On 15 March 1994 Melvyn Bragg interviewed the playwright and television dramatist Dennis Potter. The interview was broadcast on the BBC’s Channel Four on April 5. Potter died of cancer two months later on June 7. Potter smokes throughout the interview, holding the cigarette and lighter between the bunched fingers of his clawed right hand. Like his hero Philip E Marlowe, the mystery writer in perhaps his most celebrated work, The Singing Detective, the playwright had suffered for much of his life from debilitating and painful psoriatic arthropathy, a skin and joint disease which, in its chronic stages, formed lesions and sores over his entire body, partially crippling his hands and feet. He was eventually obliged to write with the pen tied to his wrist.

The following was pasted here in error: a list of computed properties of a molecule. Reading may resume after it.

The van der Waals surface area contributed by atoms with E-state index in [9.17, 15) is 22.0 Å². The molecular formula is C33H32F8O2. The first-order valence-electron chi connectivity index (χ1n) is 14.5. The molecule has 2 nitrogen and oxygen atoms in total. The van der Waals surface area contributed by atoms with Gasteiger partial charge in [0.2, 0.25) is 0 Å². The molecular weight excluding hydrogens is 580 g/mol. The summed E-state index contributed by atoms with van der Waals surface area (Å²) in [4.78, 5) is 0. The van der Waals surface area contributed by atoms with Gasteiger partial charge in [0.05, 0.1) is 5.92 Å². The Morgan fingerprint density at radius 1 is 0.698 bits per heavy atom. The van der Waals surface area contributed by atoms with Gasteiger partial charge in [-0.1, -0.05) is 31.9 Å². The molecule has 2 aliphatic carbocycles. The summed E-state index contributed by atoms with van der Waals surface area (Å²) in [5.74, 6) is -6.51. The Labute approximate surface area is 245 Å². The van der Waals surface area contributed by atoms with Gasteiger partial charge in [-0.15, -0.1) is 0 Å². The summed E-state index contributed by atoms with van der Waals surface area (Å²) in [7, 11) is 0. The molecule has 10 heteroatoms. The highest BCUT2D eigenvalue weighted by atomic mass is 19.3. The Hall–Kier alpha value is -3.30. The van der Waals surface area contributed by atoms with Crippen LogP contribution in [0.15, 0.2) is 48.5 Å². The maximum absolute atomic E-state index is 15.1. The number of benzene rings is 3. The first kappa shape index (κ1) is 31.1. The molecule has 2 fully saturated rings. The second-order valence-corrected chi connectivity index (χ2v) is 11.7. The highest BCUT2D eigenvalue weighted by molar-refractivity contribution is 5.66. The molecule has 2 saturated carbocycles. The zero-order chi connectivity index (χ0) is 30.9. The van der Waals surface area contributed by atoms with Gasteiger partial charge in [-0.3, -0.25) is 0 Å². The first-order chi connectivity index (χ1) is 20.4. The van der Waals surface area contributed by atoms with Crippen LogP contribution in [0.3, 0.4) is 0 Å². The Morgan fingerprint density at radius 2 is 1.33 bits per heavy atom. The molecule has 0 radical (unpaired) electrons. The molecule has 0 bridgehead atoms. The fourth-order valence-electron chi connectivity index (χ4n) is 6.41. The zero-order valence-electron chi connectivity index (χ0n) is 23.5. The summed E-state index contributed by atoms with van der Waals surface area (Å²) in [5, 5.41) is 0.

Beside his chair in the television studio he has a flask of morphine, which he drinks from at intervals during the conversation to control the pain. All of this would make the interview remarkable enough. But it is the quality of what is said, of Bragg’s questions and Potters responses, which allows me to call this ‘the finest television interview ever recorded’. Much of a media commentator’s time is given over to criticism in the negative rather than the neutral sense of the word. I thought it appropriate to redress the balance a little by inviting you to watch this small screen gem. The YouTube version is in seven parts, each just under 10 minutes long. If you’re unfamiliar with Potter’s work, Wikipedia or YouTube are both good places to start.